Nano drug promising in chronic wounds treatment
Poor blood circulation arising from diabetes often results in skin wounds which do not heal.
Washington: Scientists have developed a low cost, nanometer-sized drug to treat chronic wounds including diabetic foot ulcers or burns.
Poor blood circulation arising from diabetes often results in skin wounds which do not heal, causing pain, infection and at times amputation.
Several proteins, called growth factors, have been found to speed up the healing process, the journal Proceedings of the National Academy of Sciences reports.
However, purifying these growth factor proteins is very expensive, and they do not last long on the injured site, according to a Harvard statement.
Now, Hebrew University (Jerusalem) and Harvard Medical School researchers led by Yaakov Nahmias, bioengineering scientist at Hebrew University, have used genetic engineering to produce a "robotic" growth factor protein that responds to temperature.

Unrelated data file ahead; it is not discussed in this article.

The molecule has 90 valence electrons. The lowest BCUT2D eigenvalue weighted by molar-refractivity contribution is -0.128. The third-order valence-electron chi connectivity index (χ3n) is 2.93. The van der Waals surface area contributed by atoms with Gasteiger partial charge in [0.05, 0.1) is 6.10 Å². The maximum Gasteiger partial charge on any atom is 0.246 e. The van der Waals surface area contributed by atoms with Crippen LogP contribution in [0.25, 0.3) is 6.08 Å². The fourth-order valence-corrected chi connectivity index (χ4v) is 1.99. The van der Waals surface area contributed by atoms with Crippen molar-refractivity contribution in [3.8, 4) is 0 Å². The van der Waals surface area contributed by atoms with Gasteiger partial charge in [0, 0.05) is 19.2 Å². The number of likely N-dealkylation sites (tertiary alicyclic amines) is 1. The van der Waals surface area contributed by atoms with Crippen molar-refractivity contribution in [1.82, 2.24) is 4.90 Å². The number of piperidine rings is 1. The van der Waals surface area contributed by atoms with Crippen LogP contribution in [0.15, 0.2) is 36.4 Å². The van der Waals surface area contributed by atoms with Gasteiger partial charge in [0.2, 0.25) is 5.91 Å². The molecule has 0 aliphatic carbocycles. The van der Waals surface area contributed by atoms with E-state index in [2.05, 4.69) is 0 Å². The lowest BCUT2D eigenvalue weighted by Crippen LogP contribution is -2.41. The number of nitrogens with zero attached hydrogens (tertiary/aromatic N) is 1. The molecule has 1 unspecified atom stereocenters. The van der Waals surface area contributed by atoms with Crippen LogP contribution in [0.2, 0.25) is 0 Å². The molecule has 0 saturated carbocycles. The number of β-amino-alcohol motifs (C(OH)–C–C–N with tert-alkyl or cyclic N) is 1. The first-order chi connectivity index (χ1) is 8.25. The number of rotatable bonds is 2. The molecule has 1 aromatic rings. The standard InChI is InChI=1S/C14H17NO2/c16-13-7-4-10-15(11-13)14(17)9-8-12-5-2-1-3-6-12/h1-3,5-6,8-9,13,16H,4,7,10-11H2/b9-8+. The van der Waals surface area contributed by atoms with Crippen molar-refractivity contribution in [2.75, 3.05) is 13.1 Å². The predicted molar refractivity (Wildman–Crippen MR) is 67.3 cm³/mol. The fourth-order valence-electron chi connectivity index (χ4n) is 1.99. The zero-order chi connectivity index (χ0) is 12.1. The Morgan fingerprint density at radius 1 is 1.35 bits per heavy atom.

Increasing the temperature causes dozens of these proteins to fold together into a nanoparticle that is 200 times smaller than a single hair.
This behavior greatly simplifies protein purification, making it very inexpensive to produce. It also enables the growth factor to be confined and to remain at the burn or wound site.
The experimental drug, developed by the research group as a topical ointment, has been patented and thus far has been used to treat chronic wounds in diabetic mice, dramatically increasing the healing rate.
The goal is to proceed to human clinical trials at some future date after future tests and refinements.